Author(s): Hiro Ito and Robert N McCauley
Date published: May 2020
SUERF Policy Brief, No 81
by Hiro Ito (Portland State University) and
Robert N McCauley (Non-Resident Senior Fellow at Global Development Policy Center, Boston University)
Download: SUERF Policy Brief, No 8 (0.76 MB)
We analyse the factors that govern the choice of the currency composition of official foreign exchange reserves. First, we introduce a new panel dataset on the key currencies in foreign exchange reserves of about 60 economies in the 1999-2017 period. Second, we show that the currency composition of reserves relates strongly to the co-movement of the domestic currency with key currencies and the currency invoicing of trade. These factors represent attributes of the dollar or the euro rather than of the United States or the euro area. They exert about equal effects on the currency composition of foreign exchange reserves. We demonstrate that these findings are robust to a host of other possible factors.
Since 1945, the US dollar has dominated the international monetary and financial system. The dollar plays a particularly outsized role in official foreign exchange (FX) reserves. Scholars find it puzzling that its share has persisted at about two thirds of the total. After all, the US share of both world GDP and global trade has declined post-war. However, when researchers seek to understand the dollar’s predominance in FX reserves, they quickly encounter severe data limitations that greatly impede empirical analysis.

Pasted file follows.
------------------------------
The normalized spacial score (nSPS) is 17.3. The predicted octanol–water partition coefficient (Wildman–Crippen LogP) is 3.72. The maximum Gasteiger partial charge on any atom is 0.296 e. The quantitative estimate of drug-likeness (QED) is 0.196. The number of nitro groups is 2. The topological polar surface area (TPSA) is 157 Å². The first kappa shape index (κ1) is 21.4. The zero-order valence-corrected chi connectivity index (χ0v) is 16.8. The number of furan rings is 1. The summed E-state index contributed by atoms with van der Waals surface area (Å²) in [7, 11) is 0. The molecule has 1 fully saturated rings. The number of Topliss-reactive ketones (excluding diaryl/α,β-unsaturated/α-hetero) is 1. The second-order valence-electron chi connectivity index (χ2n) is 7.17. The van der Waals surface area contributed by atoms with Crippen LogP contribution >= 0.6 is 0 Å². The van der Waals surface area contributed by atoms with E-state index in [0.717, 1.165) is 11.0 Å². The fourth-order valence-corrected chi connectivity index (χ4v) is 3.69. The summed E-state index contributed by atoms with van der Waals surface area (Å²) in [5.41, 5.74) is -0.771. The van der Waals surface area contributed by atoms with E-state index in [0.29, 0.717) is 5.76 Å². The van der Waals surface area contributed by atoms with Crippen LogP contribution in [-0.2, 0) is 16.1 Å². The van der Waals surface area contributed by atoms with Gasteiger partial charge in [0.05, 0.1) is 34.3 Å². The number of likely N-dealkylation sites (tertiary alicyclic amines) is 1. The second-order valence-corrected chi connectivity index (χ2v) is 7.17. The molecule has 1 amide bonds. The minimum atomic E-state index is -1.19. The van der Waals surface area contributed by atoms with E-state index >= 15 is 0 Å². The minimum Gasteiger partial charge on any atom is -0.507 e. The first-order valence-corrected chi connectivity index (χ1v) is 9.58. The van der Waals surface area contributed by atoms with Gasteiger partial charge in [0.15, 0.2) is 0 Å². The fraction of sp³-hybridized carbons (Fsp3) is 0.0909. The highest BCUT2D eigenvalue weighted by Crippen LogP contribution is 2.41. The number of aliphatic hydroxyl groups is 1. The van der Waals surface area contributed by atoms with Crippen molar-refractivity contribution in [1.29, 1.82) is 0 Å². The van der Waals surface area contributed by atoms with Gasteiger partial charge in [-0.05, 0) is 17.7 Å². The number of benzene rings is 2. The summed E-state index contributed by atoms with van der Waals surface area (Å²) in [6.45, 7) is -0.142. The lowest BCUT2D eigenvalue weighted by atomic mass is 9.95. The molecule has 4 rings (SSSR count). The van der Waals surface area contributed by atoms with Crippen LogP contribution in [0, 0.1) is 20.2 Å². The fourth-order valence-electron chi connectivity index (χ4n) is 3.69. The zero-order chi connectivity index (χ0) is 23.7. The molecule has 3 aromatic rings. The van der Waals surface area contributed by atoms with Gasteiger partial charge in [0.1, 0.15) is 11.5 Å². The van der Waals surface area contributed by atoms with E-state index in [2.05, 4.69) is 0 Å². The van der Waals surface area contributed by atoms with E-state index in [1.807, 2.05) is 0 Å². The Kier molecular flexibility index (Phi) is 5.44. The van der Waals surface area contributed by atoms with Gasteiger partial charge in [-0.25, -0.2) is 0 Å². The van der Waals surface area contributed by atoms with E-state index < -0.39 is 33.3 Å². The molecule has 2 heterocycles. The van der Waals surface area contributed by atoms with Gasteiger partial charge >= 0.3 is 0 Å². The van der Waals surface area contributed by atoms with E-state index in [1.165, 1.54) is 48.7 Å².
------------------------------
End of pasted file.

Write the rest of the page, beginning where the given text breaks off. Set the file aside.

We attempt to remove this impediment. To do so, we compile a data set from annual reports, financial statements and other relevant sources for 58 central banks across the world (in 1999–2017). This data set makes a big contribution. The IMF’s Currency Composition of Official Foreign Exchange Reserves (COFER) data generally disclose only aggregates for the entire world, advanced economies and emerging market economies, not data on individual economies.
Our dataset includes 13 advanced economies; 45 “emerging and developing economies”, as defined by the IMF. By region we have 10 Asian-Pacific; 12 African and Middle Eastern; 6 Western European; 17 Eastern European and Central Asian; and 12 Western Hemisphere (we exclude issuers of the key currencies: the United States, the euro area, and Japan).
Our aggregate USD and EUR shares demonstrate a waning European selection bias in disclosure of currency weights (Graph 2). While the IMF COFER shows the USD share has been on a slightly declining trend in the 60-70% range, it starts in our dataset from low levels (ie, 40-45%), and rises in the late 2000s and the mid-2010s. The contrast between our data and the COFER data arise mainly because our dataset, especially in the early years, over-represents European countries that tend to disclose their reserve currency composition. Our lower USD share also arises from our exclusion of Japan and the euro area, whose reserves well exceed US reserves, and which hold high shares (90%?) of USD in their FX reserves.